At that dark time of year when every cell in my body screams out hibernation, my husband and I ventured over the river . . . and stayed in the woods for Thanksgiving. Our daughter flew off to spend the holiday with relatives in more exotic climes, so we found ourselves suddenly on our own without family or friends, no dish to prepare for a lavish meal, no festive gathering to clean for or drive to.
Instead, we walked into the forest on a day that could have been mistaken for early spring and listened to the birds chatter, squirrels rustle and ancient trees still hum with the loss of their kin to a pioneer’s axe. The eccentric Scotsman who found this enchanted spot full of caves, underground springs and streams, bought the land not to plunder and clear, but to preserve.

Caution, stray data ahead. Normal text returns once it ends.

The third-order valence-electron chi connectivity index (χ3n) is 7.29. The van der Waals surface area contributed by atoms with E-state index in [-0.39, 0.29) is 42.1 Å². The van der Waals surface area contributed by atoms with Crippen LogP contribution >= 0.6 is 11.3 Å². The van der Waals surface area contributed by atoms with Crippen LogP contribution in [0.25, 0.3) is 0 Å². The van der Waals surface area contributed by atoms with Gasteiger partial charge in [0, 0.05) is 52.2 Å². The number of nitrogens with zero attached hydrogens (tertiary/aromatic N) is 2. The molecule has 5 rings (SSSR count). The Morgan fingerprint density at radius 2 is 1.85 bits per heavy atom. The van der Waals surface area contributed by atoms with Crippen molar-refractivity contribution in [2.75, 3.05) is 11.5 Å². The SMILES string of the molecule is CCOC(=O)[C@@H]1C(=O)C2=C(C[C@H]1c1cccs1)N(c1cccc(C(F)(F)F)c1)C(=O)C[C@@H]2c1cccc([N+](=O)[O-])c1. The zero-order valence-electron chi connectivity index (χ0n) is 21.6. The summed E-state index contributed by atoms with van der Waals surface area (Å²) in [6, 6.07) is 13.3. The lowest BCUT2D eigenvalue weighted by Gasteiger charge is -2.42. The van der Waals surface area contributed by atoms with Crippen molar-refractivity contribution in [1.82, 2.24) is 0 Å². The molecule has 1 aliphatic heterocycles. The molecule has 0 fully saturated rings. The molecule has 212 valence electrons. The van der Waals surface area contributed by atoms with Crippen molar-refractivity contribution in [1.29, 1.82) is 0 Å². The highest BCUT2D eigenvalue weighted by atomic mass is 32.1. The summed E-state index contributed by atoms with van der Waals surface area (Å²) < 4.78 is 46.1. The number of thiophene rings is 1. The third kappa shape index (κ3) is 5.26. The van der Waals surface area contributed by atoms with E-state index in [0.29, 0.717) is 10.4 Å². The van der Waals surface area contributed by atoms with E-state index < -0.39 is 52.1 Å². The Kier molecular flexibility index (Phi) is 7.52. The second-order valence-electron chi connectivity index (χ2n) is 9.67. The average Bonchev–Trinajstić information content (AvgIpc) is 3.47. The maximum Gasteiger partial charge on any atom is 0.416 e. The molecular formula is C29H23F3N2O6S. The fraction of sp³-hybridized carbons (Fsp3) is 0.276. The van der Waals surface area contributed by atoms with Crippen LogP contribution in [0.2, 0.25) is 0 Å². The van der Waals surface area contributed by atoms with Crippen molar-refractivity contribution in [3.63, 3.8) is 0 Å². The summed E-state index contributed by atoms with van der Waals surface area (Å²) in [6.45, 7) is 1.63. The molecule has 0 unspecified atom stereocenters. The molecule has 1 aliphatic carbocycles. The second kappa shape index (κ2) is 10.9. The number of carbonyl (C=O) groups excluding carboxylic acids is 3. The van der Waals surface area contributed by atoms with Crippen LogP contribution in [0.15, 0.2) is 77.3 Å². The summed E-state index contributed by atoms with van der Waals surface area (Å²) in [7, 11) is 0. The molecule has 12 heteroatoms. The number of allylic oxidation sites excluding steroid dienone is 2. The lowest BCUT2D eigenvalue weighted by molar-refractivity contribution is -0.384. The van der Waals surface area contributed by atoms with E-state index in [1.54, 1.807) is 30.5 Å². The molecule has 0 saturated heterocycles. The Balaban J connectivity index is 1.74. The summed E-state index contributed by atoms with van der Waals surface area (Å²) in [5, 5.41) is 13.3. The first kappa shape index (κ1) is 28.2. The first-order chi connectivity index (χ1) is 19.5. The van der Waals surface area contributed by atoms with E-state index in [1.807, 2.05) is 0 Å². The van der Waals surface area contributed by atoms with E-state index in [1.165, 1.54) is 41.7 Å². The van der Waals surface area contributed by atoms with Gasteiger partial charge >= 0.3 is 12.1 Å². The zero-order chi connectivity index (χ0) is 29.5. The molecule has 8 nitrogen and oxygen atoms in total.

What remains are some of the few remaining acres of virgin timber in the state and country, a landscape littered with the carcasses of dead giants, petrified beneath the gentle shade of their younger brethren, their memory enshrined in sacred roots. Dotted here and there you can still find a living elder, oaks with many limbs amputated, beeches tattooed in initials long forgotten, centuries documented by burls and knots and hollowed trunks.
And so it came to pass this year, while others gathered at the lodge to feast and play, we walked hallowed ground in the hush of our own kind of holiday, gratitude for the presence of these gentle giants singing in our hearts.